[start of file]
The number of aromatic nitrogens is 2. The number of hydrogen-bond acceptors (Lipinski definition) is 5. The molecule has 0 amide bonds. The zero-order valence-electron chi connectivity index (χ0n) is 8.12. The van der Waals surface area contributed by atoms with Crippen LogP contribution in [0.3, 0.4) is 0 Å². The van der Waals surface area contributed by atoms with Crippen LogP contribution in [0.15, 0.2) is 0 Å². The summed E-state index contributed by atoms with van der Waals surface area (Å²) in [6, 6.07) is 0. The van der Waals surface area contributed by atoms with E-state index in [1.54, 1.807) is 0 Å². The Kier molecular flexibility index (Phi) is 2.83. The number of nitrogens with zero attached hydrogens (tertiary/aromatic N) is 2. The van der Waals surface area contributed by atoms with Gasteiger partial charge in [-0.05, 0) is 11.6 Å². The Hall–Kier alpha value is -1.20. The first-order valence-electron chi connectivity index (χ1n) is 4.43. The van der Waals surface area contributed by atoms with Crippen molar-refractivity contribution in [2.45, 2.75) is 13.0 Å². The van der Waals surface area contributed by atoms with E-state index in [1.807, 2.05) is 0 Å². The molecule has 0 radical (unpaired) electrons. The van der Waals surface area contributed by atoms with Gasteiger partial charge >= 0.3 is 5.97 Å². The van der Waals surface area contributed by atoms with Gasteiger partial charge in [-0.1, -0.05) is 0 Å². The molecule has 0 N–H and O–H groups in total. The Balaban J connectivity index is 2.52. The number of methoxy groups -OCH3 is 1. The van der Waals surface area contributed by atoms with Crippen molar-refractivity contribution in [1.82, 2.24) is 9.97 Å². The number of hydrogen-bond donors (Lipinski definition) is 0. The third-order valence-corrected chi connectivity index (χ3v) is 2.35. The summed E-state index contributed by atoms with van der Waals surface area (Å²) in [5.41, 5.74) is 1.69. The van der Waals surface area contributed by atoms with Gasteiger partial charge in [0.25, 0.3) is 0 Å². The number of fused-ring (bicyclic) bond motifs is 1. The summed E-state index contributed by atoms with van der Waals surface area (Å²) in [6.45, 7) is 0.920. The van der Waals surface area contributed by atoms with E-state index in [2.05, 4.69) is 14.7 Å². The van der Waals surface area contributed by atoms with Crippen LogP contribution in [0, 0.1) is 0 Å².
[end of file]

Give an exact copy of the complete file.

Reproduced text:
The number of aromatic nitrogens is 2. The number of hydrogen-bond acceptors (Lipinski definition) is 5. The molecule has 0 amide bonds. The zero-order valence-electron chi connectivity index (χ0n) is 8.12. The van der Waals surface area contributed by atoms with Crippen LogP contribution in [0.3, 0.4) is 0 Å². The van der Waals surface area contributed by atoms with Crippen LogP contribution in [0.15, 0.2) is 0 Å². The summed E-state index contributed by atoms with van der Waals surface area (Å²) in [6, 6.07) is 0. The van der Waals surface area contributed by atoms with E-state index in [1.54, 1.807) is 0 Å². The Kier molecular flexibility index (Phi) is 2.83. The number of nitrogens with zero attached hydrogens (tertiary/aromatic N) is 2. The van der Waals surface area contributed by atoms with Gasteiger partial charge in [-0.05, 0) is 11.6 Å². The Hall–Kier alpha value is -1.20. The first-order valence-electron chi connectivity index (χ1n) is 4.43. The van der Waals surface area contributed by atoms with Crippen molar-refractivity contribution in [2.45, 2.75) is 13.0 Å². The van der Waals surface area contributed by atoms with E-state index in [1.807, 2.05) is 0 Å². The molecule has 0 radical (unpaired) electrons. The van der Waals surface area contributed by atoms with Gasteiger partial charge >= 0.3 is 5.97 Å². The van der Waals surface area contributed by atoms with Gasteiger partial charge in [-0.1, -0.05) is 0 Å². The molecule has 0 N–H and O–H groups in total. The Balaban J connectivity index is 2.52. The number of methoxy groups -OCH3 is 1. The van der Waals surface area contributed by atoms with Crippen molar-refractivity contribution in [1.82, 2.24) is 9.97 Å². The number of hydrogen-bond donors (Lipinski definition) is 0. The third-order valence-corrected chi connectivity index (χ3v) is 2.35. The summed E-state index contributed by atoms with van der Waals surface area (Å²) in [5.41, 5.74) is 1.69. The van der Waals surface area contributed by atoms with Gasteiger partial charge in [0.25, 0.3) is 0 Å². The number of fused-ring (bicyclic) bond motifs is 1. The summed E-state index contributed by atoms with van der Waals surface area (Å²) in [6.45, 7) is 0.920. The van der Waals surface area contributed by atoms with E-state index in [2.05, 4.69) is 14.7 Å². The van der Waals surface area contributed by atoms with Crippen LogP contribution in [0, 0.1) is 0 Å².